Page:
I guess I just wanna make sure I don't end up buying an amp that just doesn't quite do the trick and spend a lot of time/money fixing her up, especially considering I've been on unemployment for 5 months and have pretty much depleted all my savings.

    Oh, does anyone have a job, haha.
     
  15. jondom22

    jondom22 TDPRI Member

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    Anyone have any opinions on the Red Knob Dual Showman?

    Musicman HD130 doesn't seem too shabby either, but obviously only half of its power is tube and the other half is SS. Plus the heads have no reverb, and no fx loop I believe so wiring in an fx loop would prob be a *****.
     
  16. Ken Wilson

    Ken Wilson Former Member

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    To my ear, the Twin is more refined sounding.

    When the Boost function is set to the off position, it's my understanding that the Super Twin is 100 watts...in other words, equivalent to a Twin. When the Boost is set on to achieve the rated 180 watts, it won't be substantially louder.....Perhaps 15% louder, but with an increase in the noise floor.

    I was never able to turn up either amp loud enough to get it to clip, so I can't tell you much about breakup. I use a Dual Showman cabinet with two 15" JBL's and they're pretty efficient.

    In my mind, a Twin's a more practical choice, and if you want more balls, use more efficient speakers. A Twin will have better resale value when you're done with it, and it'll be a lot easier sell than a Super Twin. Plus, when you do a retube, you're buying more common preamp tubes, and only four 6L6 power tubes instead of six.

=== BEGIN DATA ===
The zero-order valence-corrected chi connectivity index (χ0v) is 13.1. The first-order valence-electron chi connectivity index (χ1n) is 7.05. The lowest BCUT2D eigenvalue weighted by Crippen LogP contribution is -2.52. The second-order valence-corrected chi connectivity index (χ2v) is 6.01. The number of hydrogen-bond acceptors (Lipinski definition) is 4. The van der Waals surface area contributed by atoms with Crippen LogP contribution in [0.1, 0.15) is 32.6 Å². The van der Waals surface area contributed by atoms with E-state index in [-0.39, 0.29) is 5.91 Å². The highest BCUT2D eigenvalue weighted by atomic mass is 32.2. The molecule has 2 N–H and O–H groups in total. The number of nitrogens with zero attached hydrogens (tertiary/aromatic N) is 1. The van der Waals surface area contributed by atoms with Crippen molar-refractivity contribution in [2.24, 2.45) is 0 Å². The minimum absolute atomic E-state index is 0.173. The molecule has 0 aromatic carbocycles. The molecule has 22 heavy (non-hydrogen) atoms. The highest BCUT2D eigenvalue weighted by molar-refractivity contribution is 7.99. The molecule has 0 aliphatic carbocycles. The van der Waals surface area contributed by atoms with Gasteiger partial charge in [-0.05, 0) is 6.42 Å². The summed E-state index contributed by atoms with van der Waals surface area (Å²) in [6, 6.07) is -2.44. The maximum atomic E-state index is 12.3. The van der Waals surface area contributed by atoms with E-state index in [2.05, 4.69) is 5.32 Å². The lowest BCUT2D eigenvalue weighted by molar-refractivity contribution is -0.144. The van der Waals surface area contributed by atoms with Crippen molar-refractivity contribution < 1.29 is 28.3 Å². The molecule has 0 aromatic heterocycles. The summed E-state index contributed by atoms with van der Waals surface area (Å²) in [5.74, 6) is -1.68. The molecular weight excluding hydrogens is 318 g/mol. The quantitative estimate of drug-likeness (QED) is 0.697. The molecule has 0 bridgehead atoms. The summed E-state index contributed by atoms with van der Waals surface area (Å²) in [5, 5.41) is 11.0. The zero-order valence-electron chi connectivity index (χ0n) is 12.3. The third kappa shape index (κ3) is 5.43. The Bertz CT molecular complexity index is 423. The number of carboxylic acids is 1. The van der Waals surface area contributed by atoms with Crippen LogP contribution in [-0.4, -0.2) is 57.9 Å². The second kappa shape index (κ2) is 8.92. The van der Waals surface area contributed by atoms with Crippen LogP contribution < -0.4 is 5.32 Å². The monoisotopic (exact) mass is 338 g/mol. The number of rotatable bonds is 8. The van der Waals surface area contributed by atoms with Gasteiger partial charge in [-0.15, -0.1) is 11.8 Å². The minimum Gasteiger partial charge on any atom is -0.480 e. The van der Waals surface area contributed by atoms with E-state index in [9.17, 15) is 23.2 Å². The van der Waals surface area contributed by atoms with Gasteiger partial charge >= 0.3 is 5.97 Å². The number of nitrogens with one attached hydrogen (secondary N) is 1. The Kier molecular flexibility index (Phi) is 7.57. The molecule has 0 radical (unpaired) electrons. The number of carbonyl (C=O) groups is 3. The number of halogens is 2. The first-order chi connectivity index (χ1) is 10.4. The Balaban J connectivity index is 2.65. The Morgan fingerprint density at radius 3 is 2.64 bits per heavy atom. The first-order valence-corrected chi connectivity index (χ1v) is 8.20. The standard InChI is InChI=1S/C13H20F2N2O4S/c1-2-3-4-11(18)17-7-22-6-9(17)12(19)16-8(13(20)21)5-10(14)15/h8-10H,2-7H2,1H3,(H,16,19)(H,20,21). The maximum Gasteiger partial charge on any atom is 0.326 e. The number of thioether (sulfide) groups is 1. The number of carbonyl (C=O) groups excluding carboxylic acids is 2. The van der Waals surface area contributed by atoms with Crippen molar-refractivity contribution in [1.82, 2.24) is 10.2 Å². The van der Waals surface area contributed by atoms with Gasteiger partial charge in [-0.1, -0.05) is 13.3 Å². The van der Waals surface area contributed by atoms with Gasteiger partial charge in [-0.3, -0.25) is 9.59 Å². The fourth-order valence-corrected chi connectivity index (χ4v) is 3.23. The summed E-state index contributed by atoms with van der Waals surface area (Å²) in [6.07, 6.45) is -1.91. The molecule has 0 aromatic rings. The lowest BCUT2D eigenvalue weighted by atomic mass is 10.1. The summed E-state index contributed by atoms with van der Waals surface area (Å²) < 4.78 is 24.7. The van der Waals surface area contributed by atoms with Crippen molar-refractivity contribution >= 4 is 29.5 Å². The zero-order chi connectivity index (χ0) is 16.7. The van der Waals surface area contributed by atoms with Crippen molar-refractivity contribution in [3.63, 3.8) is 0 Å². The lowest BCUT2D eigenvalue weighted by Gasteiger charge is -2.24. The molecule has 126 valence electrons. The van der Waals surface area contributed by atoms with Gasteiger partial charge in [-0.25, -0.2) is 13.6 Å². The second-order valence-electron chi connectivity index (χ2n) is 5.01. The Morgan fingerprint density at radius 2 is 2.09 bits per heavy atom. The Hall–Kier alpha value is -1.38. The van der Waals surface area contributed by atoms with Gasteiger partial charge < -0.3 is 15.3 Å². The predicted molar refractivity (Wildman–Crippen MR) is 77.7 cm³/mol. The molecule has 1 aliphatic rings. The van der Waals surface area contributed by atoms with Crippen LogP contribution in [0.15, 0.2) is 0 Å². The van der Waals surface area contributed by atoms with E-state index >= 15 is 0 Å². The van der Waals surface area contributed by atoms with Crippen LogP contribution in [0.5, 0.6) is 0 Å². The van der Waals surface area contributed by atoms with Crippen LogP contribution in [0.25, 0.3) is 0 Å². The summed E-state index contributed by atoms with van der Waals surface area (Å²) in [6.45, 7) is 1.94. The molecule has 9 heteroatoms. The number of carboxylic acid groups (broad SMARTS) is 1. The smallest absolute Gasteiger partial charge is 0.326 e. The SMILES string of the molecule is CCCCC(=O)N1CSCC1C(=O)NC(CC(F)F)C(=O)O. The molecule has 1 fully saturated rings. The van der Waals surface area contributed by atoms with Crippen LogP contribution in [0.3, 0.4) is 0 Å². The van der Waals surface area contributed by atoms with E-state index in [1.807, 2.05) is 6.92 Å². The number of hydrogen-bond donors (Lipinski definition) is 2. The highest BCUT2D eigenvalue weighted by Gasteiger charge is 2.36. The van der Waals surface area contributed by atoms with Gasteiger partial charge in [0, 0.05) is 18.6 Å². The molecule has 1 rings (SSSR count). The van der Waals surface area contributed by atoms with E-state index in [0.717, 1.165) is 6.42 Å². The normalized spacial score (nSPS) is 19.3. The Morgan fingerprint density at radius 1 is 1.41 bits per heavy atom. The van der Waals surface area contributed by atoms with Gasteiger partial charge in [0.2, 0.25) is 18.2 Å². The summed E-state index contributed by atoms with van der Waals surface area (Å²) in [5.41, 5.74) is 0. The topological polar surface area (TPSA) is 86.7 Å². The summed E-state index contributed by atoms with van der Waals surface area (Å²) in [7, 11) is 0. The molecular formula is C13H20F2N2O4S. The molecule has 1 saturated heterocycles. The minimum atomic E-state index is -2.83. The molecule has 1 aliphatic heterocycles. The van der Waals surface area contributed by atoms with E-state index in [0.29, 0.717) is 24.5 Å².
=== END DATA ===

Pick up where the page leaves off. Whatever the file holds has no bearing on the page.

17. jondom22

    jondom22 TDPRI Member

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    All good points that are pointing me towards a Twin/Dual Showman.

    Can anyone confirm the whole "boost" thing, in which the amp is rated at 180 only when the boost is activated, and when it isn't its only 100 watts?

    Totally agree with you on resale value, common tubes, and less power tubes. Also seems like the cnventional wisdom is that Twins/Dual Showmans are easier to work with in terms of their design and the schematic is much more well known with most techs.

    In terms of speakers for the cab, I've been using a V30 in my SF Deluxe Reverb (and plugging in a 2x12 cab with V30's) because I think they sound really good when using high gain fuzz action (I originally had a Weber F150 that liked Overdrive Marshal-like sounds, but couldn't take the shoegaze fuzzy buzzyness of my Earthquaker Devices Hoof Fuzz (nor my Zvex Fuzz Factory).

    Any high efficiency speaker recommendations that will be loud and maintain the amps cleaness, but will play very nicely with a ton of fuzz?
     
  18. macaroonie

    macaroonie Friend of Leo's

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    Any high efficiency speaker recommendations that will be loud and maintain the amps cleaness, but will play very nicely with a ton of fuzz?

    Thats got to be a pair of JBL E130's in whatever cab you elect to use. Bombproof , clean and as loud as ####
     
  19. umasstele

    umasstele Tele-Afflicted

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    There is no way a regular twin reverb UL or non UL will not be loud enough man!

    I'd vote on going for a silverface UL twin...easy enough to find, reasonably priced, LOUD

    Rock on, keep us posted
     
  20. muchxs

    muchxs Doctor of Teleocity

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    A Super Twin is less expensive than a regular Twin... if you can find one. Note that there are two different versions, the regular old '75-'76 non reverb Super Twin and the later version with reverb.

    My advice to you... hold out for a Twin Reverb variant. Although for what you want the Super Twin isn't a bad idea. Stick it in a Dual Showman Reverb cabinet. It fits, no problem! Four 75 watt Celesions in parallel will take the power and give you the 4 ohm load you want.

    Its still a heavy and complex amp.

    Just go for a plain vanilla Twin Reverb. They're inexpensive and easy to find. Go for earlier rather than later. '74 seems to be a good year. '74s are everywhere and they're affordable.

    Pretty easy to do on a MV Twin. Presence is usually one knob EQ on the NFB. Re-purpose the MV because most people lose it anyway.